Going 'remote-first' in the legal industry

Our partner Tesco Mobile discusses how a permanent shift to 'remote-first' working could be a good thing for the legal industry:

The global pandemic has forced many businesses to fast-track their digital transformation plans in a bid to keep their employees working effectively, and the legal sector has certainly endured a steep learning curve since the world changed in March 2020.

While technology has been prevalent throughout the industry for years, the sudden enforced switch to a remote-first approach has, understandably, exposed some glaring issues.

For example, a study by the Civil Justice Council and the Legal Education Council, which surveyed 1,077 people in early May, found that almost half (44.7%) of remote court hearings were blighted by technical difficulties.

It’s not just the courtroom where the impact of COVID-19 has been felt: the day-to-day dynamic between solicitor and client has changed dramatically, and many legal professionals have found home-working challenging.

Nevertheless, there’s a sense that the past six months or so have been a precursor for a more permanent shift towards digital-first working models, and actually, this could be a boon for the legal industry.

Reliable connectivity is the ‘new normal’

Despite a relaxation of lockdown measures, the Office for National Statistics (ONS) confirmed on 1 October that 24% of the UK workforce was working remotely.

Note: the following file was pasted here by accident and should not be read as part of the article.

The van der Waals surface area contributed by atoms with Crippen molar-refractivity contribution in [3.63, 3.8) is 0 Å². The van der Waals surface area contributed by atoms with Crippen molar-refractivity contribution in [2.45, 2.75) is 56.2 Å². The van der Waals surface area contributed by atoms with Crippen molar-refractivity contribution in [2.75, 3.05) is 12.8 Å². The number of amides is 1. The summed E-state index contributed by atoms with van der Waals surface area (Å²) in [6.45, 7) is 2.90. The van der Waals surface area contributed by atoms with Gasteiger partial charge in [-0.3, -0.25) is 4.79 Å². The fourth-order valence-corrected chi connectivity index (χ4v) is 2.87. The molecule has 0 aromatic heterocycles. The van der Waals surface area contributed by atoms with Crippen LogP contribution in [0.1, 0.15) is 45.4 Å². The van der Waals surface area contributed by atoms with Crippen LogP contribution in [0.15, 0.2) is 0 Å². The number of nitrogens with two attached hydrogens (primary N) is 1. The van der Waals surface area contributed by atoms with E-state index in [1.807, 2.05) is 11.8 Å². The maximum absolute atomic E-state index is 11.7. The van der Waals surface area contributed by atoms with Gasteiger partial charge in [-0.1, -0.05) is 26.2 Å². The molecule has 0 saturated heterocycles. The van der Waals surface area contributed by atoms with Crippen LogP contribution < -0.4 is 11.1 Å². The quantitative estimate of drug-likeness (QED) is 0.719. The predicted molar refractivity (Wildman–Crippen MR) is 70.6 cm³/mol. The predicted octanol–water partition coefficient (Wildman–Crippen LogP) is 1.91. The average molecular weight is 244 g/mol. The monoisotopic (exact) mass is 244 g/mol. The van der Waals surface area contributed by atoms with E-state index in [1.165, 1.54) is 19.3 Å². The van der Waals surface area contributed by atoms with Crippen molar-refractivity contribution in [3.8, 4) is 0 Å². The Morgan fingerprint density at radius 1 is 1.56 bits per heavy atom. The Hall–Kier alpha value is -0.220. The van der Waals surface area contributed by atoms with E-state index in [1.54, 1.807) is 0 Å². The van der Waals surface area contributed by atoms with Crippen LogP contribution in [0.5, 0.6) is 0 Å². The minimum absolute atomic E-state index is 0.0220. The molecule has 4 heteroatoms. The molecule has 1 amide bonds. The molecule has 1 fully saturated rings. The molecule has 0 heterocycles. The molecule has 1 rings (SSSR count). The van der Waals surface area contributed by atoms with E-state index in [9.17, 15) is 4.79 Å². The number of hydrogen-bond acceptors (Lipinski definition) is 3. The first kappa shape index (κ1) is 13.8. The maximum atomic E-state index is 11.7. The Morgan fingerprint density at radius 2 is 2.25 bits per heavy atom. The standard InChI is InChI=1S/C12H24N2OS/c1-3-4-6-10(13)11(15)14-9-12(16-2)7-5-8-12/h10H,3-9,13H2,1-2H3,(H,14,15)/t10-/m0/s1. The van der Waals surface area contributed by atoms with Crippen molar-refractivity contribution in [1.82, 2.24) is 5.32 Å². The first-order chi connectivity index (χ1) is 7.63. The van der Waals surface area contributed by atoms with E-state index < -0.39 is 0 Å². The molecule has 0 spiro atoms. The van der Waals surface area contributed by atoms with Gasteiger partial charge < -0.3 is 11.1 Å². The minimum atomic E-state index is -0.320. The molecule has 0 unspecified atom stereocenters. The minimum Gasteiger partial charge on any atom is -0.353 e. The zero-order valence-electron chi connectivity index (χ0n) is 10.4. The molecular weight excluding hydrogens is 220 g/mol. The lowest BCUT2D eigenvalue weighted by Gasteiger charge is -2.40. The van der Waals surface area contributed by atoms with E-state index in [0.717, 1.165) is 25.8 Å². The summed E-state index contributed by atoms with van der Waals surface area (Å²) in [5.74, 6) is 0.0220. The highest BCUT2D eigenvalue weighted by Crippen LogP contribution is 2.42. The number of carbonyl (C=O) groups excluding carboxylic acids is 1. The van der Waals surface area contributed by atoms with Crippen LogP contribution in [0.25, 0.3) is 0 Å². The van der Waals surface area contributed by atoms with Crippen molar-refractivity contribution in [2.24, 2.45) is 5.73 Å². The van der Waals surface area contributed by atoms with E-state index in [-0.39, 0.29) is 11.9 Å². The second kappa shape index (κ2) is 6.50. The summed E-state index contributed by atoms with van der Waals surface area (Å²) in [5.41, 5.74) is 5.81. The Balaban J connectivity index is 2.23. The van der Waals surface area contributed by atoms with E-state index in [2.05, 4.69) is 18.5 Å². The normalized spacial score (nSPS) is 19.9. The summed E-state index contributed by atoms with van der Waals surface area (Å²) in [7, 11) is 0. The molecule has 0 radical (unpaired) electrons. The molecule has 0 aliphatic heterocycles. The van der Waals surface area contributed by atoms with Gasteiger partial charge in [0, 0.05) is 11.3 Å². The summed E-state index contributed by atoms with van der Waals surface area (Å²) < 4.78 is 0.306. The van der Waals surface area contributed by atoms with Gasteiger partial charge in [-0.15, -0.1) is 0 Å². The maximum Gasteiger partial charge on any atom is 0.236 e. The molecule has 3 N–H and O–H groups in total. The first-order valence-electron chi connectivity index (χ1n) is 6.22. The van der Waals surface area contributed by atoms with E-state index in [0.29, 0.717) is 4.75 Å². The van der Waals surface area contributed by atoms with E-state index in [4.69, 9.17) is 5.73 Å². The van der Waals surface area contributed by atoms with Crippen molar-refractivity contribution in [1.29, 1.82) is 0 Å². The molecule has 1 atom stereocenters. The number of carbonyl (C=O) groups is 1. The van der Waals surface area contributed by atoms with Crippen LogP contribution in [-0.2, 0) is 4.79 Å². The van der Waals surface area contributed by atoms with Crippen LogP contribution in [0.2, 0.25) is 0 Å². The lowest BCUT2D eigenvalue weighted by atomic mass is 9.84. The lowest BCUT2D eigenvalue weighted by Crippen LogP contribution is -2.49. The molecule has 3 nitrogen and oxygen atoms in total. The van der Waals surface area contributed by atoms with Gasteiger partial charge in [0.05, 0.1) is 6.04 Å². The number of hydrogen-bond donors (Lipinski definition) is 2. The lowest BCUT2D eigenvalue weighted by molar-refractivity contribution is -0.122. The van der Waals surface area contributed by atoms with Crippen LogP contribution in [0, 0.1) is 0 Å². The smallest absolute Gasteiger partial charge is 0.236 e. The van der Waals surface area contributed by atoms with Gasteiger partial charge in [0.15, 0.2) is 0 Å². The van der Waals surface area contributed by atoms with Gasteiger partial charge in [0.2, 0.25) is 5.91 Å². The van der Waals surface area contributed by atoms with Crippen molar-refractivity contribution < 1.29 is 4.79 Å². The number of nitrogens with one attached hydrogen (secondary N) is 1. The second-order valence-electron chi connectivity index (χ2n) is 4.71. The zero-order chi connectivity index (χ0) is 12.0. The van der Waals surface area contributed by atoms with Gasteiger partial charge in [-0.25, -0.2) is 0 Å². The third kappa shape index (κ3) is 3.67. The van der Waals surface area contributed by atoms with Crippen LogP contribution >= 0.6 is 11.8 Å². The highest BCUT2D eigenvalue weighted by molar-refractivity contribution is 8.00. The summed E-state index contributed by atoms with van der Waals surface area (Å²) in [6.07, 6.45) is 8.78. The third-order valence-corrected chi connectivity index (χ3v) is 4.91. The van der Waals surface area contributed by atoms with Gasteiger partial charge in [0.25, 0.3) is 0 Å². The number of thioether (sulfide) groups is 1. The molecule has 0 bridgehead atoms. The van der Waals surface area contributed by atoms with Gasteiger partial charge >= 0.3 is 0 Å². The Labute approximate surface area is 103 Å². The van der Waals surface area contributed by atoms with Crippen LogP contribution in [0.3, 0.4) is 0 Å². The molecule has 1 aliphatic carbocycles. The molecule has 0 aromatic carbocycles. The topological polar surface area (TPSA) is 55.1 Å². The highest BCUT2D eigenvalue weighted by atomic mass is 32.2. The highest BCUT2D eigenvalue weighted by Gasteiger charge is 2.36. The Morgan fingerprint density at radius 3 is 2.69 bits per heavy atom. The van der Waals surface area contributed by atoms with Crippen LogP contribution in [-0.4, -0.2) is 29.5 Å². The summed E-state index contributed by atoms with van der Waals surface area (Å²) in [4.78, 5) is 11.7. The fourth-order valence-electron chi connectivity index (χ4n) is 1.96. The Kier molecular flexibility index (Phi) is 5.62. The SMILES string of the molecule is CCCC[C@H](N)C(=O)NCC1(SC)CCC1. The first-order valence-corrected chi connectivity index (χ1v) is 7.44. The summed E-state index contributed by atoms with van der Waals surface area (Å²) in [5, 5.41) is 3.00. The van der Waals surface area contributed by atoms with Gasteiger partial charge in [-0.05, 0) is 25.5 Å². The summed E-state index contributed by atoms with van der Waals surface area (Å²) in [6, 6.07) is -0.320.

Although this was a sizable drop from the 47% of employees working from home in April, it’s still a significant number and further underlines the need for businesses to facilitate fast and reliable lines of communication.

A study by CCS Insight found that almost 65% of senior executives across Europe and the US expect to increase their IT spending in the coming year, with security, cloud services, remote collaboration technology and network connectivity being the biggest priorities.

Platforms such as Zoom, Microsoft Teams and Slack have played a pivotal role in keeping businesses running in recent months, and this added mobility has, in many cases, resulted in increased productivity.

According to research by Cardiff University and the University of Southampton, 70% of people said they got as much or more done working remotely than they had done in the previous six months. Only 30% of those surveyed felt their productivity had dipped.

Striking the right balance between productivity and employee wellbeing

Any upturn in productivity is clearly a positive in such an uncertain climate. However, it’s imperative that businesses don’t lose sight of employee wellbeing.

For many legal professionals, long hours and burnout are issues that long pre-date the pandemic, but it’s clear that the time saved on commuting and travelling for face-to-face meetings has resulted in workers across multiple industries logging more billable hours.

The National Bureau of Economic Research found the average worker globally is spending an additional 48.5 minutes at their desk each day since remote working became the norm.